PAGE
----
Upon reaching this point, the option to either interrogate the suspect or take them out of play completely relies a lot on the team’s mysterious CIA handler, Karen Bowman.
The sheer magnitude and scope of the Santa Blanca cartel’s inner framework become apparent when viewing the outer part of the in-game map, evidence of a drug community family tree residing inside the country. Sharing many traits with the much maligned Mafia III, players will fight their way through a treacherous grapevine of lowlife individuals and bosses to get at the real mastermind of this seedy tale.
Littered around the many hostile regions that make up Wildlands expansive world are crucial cogs that keep a drug-fuelled machine ticking over, those in question need to either be either eliminated entirely from the equation or escorted for interrogating, and that’s where our heroes, the Ghosts, come into play.
With so much by the way of travel methods, reaching your destination across this vast and extensive map can be extremely pleasing. Careering down a precipitous rocky mountain road on a dirt bike, hovering low to the ground to avoid detection from incoming SAM missiles in nothing but a lightweight AH-6 Little Bird, creating waves in the bright blue swirling waters via speedboat or putting one straight in the eye of the enemy in a humvee equipped with a mounted machine gun, Wildlands offers players a large collection of transport vehicles to ensure that you’ll get the most out of your time in Bolivia, while some could easily perceive the Ghosts as nothing more than a tourist with a slight Agent 47 agenda.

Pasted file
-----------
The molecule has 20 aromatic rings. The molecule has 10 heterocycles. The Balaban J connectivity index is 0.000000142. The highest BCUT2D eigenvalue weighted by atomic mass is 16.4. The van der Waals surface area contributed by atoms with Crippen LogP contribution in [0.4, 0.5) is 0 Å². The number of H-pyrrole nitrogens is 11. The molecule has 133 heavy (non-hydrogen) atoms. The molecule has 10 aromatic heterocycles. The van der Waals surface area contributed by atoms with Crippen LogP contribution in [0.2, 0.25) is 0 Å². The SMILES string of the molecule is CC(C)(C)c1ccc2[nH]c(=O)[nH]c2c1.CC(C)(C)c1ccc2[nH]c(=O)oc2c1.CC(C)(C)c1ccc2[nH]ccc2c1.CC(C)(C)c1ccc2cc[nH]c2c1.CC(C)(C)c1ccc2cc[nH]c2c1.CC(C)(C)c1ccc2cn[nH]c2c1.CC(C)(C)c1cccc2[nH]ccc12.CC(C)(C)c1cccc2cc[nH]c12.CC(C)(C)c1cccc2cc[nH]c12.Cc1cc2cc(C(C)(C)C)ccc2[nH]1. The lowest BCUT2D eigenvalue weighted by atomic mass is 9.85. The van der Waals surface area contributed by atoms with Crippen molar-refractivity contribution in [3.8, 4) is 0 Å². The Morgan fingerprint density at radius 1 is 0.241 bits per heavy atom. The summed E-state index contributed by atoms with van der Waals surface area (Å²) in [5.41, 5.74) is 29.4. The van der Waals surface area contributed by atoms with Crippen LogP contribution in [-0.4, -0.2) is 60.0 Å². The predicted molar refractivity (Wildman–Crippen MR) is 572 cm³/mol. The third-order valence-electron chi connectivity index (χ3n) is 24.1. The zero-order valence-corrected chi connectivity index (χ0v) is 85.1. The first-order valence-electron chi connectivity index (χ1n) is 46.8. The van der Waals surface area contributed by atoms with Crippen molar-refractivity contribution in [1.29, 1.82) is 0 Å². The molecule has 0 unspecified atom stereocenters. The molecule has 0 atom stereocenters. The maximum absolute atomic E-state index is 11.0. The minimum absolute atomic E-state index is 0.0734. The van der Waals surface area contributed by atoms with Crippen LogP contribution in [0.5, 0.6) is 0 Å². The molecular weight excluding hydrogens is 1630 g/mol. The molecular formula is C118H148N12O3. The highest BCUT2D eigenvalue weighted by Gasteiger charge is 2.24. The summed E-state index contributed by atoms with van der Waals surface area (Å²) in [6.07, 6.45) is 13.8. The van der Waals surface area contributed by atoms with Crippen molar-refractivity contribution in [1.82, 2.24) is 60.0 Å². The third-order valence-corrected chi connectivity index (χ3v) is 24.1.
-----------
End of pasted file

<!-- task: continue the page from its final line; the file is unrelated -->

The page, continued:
Exploration of this gargantuan sized map represents a lot of fun, however, if you’d prefer to travel light with your time in the country there is a fast travel system in place. Until you discover a specific location dotted on your map you cannot fast travel directly to it, makes perfect sense right? …right, however, you can instead fast travel to another comrade, sadly, though, as good an option as it first appears it doesn’t exactly place you where you might have thought it would, rather some 300 or so metres away, and most likely at the bottom of a mountain or ravine; faced with a steep upward climb to reunite with your team.